Mets Top Prospects: 20 – 16

After bringing you the New York Mets’ top prospects for 25-21, we continue our countdown here at New York Sports Hub with the next five.

The list so far goes as follows:

Honorable Mentions: Outfielder Ivan Wilson, Catcher Ali Sanchez, Shortstop Yeffry De Aza

25. Shortstop Milton Ramos

24. Pitcher Casey Meisner

23. Shortstop Phillip Evans

22. Pitcher Jack Leathersich

21. Pitcher Gabriel Ynoa

20. Left Handed Pitcher: Blake Taylor

The Mets acquired Taylor from the Pirates for Ike Davis during the 2014 season. Taylor was drafted in  the second round of the 2013 draft and has spent his first season and a half of professional baseball in rookie ball leagues. Entering the 2015 season at just 19-years-old, Taylor has combined for a 3.48 era over 62 innings in his career so far. He throws his fastball in the lows 90’s, and has been reported to be able to reach 94-95, promising numbers for a young lefty. His off speed stuff consists of a curveball and slider, the curveball being the more impressive of the two. At 6’3, Taylor has a projectable body for a pitcher and has the ability to round all of his pitches to average or above average. Time will tell whether or not the Mets stole another solid prospect from the Pirates in consecutive seasons.

19. Center Fielder: Champ Stuart

The only hitter in this edition, Stuart’s most impressive tool is his speed, which has made him a physically intriguing prospect for the Mets. Stuart is 22, and will likely begin this season for the high-A level St. Lucie Mets. He is a top of the order hitter and a center fielder who was taken in the sixth round of the 2013 draft. Stuart hit .256/.341/.340 last season, with 29 stolen bases and 5 triples in 81 games. Along with his speed, his ability to get on base is extremely impressive, as his on base percentage was a full 85 points above his batting average last year. If he can improve his average and power slightly, he should become a big time prospect in the organization, as his ability to get on base allows him to use his plus speed to its full potential.

18. Right Handed Pitcher: Rob Whalen

So far, Rob Whalen has looked like a draft steal for the Mets, as the starter has impressed at every level after being taken in the twelfth round of the 2012 draft. In 143 inning over two seasons in the Mets minors, Whalen has posted a combined 1.89 era and a 3.68 strikeout to walk ratio, which would have been good for 12th in the MLB last season. In 2014 specifically, Whalen split time between the Gulf Coast League Mets and the low-A ball Savannah Sand Gnats. He pitched 69.2 innings, allowing 1.94 earned runs every nine. He throws low to mid 90’s, and mixes it up with a slider from a three quarter arm slot. He’s not the most exciting or most projectable athlete in the Mets system, but he has yet to show anything but dominance in the Mets system and adds to the outstanding pitching depth in the organization.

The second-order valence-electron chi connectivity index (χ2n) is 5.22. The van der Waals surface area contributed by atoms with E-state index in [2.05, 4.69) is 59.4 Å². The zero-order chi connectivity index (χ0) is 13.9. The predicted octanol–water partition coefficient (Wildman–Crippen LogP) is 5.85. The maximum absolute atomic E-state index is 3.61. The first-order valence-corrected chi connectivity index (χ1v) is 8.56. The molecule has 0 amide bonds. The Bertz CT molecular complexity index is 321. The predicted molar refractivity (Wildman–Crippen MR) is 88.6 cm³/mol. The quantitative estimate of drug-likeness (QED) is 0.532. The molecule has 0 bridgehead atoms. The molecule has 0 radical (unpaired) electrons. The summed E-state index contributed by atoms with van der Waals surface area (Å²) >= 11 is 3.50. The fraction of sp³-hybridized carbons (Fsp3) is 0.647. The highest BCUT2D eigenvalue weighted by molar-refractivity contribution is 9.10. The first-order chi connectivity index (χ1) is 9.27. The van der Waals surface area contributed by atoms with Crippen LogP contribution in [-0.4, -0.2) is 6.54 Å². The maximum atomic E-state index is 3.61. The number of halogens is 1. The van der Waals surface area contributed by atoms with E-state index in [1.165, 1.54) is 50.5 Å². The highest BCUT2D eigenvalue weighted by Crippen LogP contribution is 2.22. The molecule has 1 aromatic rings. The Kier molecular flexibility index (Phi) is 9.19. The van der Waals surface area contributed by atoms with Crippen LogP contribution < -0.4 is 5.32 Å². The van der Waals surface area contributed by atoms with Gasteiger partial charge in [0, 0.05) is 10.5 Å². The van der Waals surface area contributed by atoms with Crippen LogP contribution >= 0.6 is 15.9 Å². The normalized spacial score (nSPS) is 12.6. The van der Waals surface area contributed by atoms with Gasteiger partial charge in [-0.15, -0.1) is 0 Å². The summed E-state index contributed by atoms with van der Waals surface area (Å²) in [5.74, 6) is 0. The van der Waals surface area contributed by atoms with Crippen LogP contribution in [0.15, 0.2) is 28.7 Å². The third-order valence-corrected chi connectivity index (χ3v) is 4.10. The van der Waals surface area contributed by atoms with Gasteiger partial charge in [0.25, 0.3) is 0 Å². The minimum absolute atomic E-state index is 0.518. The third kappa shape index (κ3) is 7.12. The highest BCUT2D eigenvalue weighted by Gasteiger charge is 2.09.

17. Right Handed Pitcher: Robert Gsellman

Gsellman is extremely similar to Whalen, as he was selected in the thirteenth round, throws from a three quarters arm slot, and has performed especially well so far in the Minor Leagues. Additionally, he throws his fastball in the low 90’s, and touches 95 at times. His primary secondary pitch is a curveball, which he mixes up with a change up. His curveball has been his go to out pitch, and projects to be an above average secondary offering. He played all of 2014 in low-A Savannah, and recorded a 2.55 era over 116.1 innings. He should begin next season in high-A St. Lucie, and is more than likely to get a midseason call up to Double-A Binghamton, if he pitches to his potential. At 21 years of age, Gsellman presents yet another promising young pitcher who has performed exceptionally well so far in the minors.

16. Right Handed Pitcher: Michael Fulmer

While Whalen and Gsellman are two guys that were picked late in the draft and have performed well above expectations, Fulmer was a high potential first round pick that has yet to live up to expectations. Most of his issues have been injury related, as Fulmer spent much of 2013 rehabbing a torn meniscus, and has yet to return to his pre-injury from. Before getting injured in 2012, Fulmer pitched 108 innings to the tune of a 2.74 era and 8.4 strikeouts per 9 innings. Last season, Fulmer pitched 95 innings for high-A St. Lucie and his era jumped to 3.97. He will be 22-years-old this season when he starts in Double-A Binghamton, so Fulmer will have ample opportunity to once again become a top pitching prospect. Before 2013, Baseball America had Fulmer as their 98th best prospect in baseball. With a K/9 ratio still around eight, a fastball in the mid 90’s, and a slider with very strong potential, Fulmer is my choice for the Mets’ biggest bounce back prospect and a guy that will be known by most fans by the end of 2015.

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